Grand Ronde tribe reclaims Willamette Falls, as work begins to tear down Oregon City mill

Posted on in category Positive News

We’re watching history being made as the Grand Ronde tribe reclaims Wilamette Falls! Read on!

Original article by Jamie Hale of the Oregonian

After a private blessing and a prayer, the Confederated Tribes of Grand Ronde invited gathered media to watch as an excavator tore into a wall of the old, abandoned paper mill that the tribe says has stood on its ancestral grounds for too long.

The tribe held a symbolic demolition event at the old Blue Heron Paper Mill at Willamette Falls on Tuesday, representing a small step toward removing the industrial site and returning it to Indigenous hands.

Chris Mercier, vice chair of the Grand Ronde Tribal Council, said the tribe has been trying to reclaim as much of its traditional homelands as possible. The acquisition of the land at Willamette Falls represents the biggest step in that direction, he said.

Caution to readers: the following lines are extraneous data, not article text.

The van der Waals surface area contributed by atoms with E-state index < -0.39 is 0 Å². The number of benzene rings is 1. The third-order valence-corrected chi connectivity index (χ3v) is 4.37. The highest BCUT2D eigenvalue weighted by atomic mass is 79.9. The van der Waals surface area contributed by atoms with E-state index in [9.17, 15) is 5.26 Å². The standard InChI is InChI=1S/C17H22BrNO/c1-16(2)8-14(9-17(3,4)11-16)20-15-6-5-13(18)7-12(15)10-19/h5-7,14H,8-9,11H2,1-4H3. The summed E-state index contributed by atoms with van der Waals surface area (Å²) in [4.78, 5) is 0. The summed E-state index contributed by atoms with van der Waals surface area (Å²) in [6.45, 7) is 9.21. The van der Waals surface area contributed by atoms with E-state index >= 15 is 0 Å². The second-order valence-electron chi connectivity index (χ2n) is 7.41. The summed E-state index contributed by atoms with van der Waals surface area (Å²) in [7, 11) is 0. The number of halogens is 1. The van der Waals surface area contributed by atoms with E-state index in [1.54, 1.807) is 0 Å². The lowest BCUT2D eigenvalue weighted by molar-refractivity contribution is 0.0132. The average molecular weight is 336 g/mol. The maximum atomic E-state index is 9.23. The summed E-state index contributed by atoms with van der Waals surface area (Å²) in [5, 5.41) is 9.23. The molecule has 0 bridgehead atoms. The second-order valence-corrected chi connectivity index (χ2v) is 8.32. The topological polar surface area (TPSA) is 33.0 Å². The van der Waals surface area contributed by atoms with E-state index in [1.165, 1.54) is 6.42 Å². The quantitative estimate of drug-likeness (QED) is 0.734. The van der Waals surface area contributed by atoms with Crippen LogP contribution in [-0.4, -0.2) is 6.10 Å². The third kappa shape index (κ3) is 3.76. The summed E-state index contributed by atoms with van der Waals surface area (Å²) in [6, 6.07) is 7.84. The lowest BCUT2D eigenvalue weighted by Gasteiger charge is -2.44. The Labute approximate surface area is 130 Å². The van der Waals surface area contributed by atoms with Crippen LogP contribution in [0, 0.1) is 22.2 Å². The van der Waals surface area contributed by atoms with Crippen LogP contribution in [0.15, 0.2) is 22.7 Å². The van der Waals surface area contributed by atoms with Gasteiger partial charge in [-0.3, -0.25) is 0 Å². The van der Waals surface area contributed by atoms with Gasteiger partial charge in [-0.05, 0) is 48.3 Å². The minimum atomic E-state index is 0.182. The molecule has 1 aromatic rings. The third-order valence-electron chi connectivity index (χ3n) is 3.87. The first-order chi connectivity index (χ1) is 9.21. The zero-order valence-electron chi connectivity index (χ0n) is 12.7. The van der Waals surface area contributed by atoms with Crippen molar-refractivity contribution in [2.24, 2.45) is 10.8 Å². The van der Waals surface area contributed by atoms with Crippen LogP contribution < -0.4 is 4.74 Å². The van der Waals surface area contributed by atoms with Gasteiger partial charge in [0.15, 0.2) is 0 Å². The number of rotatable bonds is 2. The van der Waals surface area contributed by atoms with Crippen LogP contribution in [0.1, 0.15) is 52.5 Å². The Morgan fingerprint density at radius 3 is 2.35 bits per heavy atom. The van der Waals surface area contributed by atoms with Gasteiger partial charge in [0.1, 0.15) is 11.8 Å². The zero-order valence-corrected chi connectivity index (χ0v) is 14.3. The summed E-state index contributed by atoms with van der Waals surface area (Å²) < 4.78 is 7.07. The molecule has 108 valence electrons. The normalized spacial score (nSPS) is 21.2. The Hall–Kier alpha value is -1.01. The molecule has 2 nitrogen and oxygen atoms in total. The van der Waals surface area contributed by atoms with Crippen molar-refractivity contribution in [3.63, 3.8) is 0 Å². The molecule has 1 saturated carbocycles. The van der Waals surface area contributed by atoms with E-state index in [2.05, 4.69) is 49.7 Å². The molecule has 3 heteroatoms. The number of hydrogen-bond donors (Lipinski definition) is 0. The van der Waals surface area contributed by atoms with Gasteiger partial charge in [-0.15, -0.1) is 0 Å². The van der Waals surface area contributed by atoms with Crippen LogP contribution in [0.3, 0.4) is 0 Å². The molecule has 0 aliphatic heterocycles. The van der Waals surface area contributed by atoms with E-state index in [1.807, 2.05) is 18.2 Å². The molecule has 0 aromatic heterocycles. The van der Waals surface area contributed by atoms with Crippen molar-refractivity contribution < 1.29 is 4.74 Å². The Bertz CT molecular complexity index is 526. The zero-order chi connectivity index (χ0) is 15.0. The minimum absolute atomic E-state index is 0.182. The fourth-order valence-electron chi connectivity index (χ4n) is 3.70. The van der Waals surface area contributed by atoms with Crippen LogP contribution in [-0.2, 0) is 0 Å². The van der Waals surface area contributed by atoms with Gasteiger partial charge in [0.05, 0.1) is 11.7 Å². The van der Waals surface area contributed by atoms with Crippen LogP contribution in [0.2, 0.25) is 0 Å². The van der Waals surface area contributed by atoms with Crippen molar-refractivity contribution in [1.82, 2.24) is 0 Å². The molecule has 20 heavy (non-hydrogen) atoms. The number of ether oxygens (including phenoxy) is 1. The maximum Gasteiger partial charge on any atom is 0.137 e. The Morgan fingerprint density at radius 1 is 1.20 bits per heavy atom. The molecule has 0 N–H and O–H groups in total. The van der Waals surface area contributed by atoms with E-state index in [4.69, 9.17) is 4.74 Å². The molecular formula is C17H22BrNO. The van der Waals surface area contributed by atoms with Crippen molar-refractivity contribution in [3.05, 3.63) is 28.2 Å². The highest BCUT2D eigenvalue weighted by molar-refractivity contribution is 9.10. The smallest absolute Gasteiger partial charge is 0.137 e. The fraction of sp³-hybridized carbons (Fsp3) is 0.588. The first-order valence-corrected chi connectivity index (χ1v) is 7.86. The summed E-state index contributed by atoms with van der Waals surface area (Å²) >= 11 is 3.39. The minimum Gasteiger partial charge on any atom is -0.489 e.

This site here is of deep historical and cultural significance,” Mercier said at Tuesday’s event. “The fact that we’ve actually purchased it and own it now is kind of a dream come true for many of us and many of our tribal members, because our roots run deep here.”

The land around Willamette Falls was once home to the Clowewalla and Kosh-huk-shix villages of the Clackamas people, who ceded the land to the U.S. government under the Willamette Valley Treaty of 1855 before being forcibly removed and relocated, according to the Confederated Tribes of Grand Ronde.

For generations, the falls were also frequented by residents of other Indigenous villages around the area, including the Chinookan peoples of the lower Columbia River, who today are represented by several different tribal bodies.
The Grand Ronde call Willamette Falls “tumwata,” which is the Chinook jargon word for waterfall, and refer to the river as “walamt.” Every year, members of Oregon tribes visit the waterfall to harvest lamprey – a prehistoric eel-like creature that has been caught there for thousands of years – along with salmon and other fish.